Merely Monitoring App Activity Data Does Not Support a Claim Under California’s Invasion Of Privacy Act, But Is It Sufficient To Allege (Common-Law) Invasion of Privacy?
In the ongoing action related to Alphabet Inc.’s alleged monitoring and tracking of non-Google applications on Android devices, McCoy V. Alphabet, Inc. et al., No. 5:20-cv-05427, the Northern District of California recently granted Defendant a sweeping victory on most of Plaintiffs’ allegations, albeit with leave to amend. In a 25-page order on Defendant’s motion to dismiss, the court made it poignantly clear that “…disclosure of common, basic digital information to third parties [were not] as serious or egregious violations of social norms” to “adequately plead claims for invasion of privacy or intrusion upon seclusion”. However, failing to heed the court’s instruction, Plaintiff recently filed an amended complaint that in many respects fails to cure its predecessor’s pleading deficiencies.
This case, which was filed by Plaintiff Robert McCoy in August 2020, on behalf of himself and a class of “millions of [Android users] individuals” asserts multiple claims against Google Inc. and its parent corporation Alphabet, Inc. McCoy voluntarily dropped Alphabet Inc. from the suit two months after filing the complaint. McCoy essentially alleges that Google has built an internal program in its Android smartphones, called Android Lockbox, which allows the company to allegedly monitor and collect sensitive personal data on users when they interact with non-Google applications (“apps”) on their smartphones. McCoy also alleges that this is done without obtaining meaningful consent or providing adequate disclosures as required by law.
In its motion to dismiss the complaint, Defendant made it abundantly clear that the “app activity data” which Plaintiff was alleging was improperly being collected, “was not tied to any personally identifiable information, was anonymized, and was aggregate.” (emphasis added). Thus, despite Plaintiff’s repetitive stance that Defendant collected so-called “sensitive personal information,” Plaintiff was unable to convince the Court that the nature of information which Defendant was gathering, i.e. “the frequency and duration of use of certain apps,” raised to the “requisite level of an egregious breach of social norms or intrusion in a manner highly offensive to a reasonable person.” Also, although pled separately, the Court considered Plaintiff’s allegations under Article I, Section I of the California Constitution and the common law invasion of privacy – intrusion upon seclusion together (on the basis they were related) and deemed both to be insufficiently plead.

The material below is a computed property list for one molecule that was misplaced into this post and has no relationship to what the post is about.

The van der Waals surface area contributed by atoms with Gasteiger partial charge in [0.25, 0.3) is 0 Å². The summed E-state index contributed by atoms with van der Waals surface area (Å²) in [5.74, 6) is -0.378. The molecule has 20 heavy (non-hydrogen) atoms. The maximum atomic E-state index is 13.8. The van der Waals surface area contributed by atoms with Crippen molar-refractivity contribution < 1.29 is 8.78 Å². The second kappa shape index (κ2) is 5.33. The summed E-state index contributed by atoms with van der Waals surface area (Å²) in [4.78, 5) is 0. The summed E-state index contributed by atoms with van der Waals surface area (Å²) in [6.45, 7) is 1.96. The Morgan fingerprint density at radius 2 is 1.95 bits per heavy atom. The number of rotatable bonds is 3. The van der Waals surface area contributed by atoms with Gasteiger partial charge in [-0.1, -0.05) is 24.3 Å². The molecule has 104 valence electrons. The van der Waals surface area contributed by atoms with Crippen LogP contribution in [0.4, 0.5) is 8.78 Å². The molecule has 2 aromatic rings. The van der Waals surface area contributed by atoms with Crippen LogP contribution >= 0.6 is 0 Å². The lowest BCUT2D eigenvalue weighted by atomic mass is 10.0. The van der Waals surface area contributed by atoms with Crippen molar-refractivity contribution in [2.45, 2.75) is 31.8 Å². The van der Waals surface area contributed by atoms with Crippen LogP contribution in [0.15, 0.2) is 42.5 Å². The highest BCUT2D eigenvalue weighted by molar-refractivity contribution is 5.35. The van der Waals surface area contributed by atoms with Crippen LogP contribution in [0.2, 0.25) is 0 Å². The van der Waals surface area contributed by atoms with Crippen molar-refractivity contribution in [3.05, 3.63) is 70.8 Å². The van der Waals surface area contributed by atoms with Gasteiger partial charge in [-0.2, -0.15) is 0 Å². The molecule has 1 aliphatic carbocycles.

In regard to Plaintiff’s claim under California’s Invasion Of Privacy Act (“CIPA”), CIPA makes it unlawful for any person to use a “machine, instrument, or contrivance” to “intentionally tap, or make any unauthorized connection . . . with any telegraph or telephone wire, line, cable, or instrument” or to read, attempt to read, or learn the “contents or meaning of any message, report, or communication while the same is in transit or passing over any wire, line or cable” without the consent of all parties to the communication. Plaintiff here alleges that Defendant collected data on when and how often an Android Smartphone user opens and runs non-Google apps and the amount of time spent on the apps. This alone, the Court opined was “more akin to log in activities”, and not sufficient to plead a CIPA violation.
Following the Court’s ruling, Plaintiff filed his amended complaint earlier this week, but in relation to Plaintiff’s CIPA and Constitutional and Common-Law Privacy Claims, the allegations remain substantively the same. Plaintiff specifically (re)alleges:
92. The confidential and sensitive data, which Defendant monitored, transmitted, and disclosed without Plaintiff’s and Class members’ authorization and/or consent included, inter alia, how long Plaintiff’s and Class members’ use certain apps and how often apps were open. Plaintiff and Class members had a legally protected informational privacy interest in the confidential and sensitive information as well as an autonomy privacy interest in conducting their personal activities without observation, intrusion, or interference.
93. Defendant’s actions constituted a serious invasion of privacy that would be highly offensive to a reasonable person in that: (i) the invasion occurred within a zone of privacy protected by the California Constitution, namely the collection and stockpiling of unnecessary information by businesses without consent, and the misuse of information gathered for an improper purpose; (ii) the invasion deprived Plaintiff and Class members of the ability to control the circulation of their personal information, which is considered fundamental to the right to privacy.”
As indicated above, despite the Court’s clear and detailed order, Plaintiff’s amended complaint makes no substantive addition to its previously dismissed CIPA, and Constitutional and Common-Law Privacy Claims. Moreover, with the entire premise of these claims resting on the alleged improper tracking of Plaintiffs’ app-activity, it remains unclear how these claims would survive another potential motion to dismiss. At the motion to dismiss hearing, Plaintiff also conceded to dismissing his CCPA claim, because there was no allegation of a security breach in the complaint. Defendant’s motion to dismiss Plaintiff’s allegations for breach of contract, California Civil Code § 1709, California Unfair Competition Law and request for relief under the Declaratory Judgment Act was denied, so those claims remain as initially pled, in the amended complaint. Keep following for more on this case.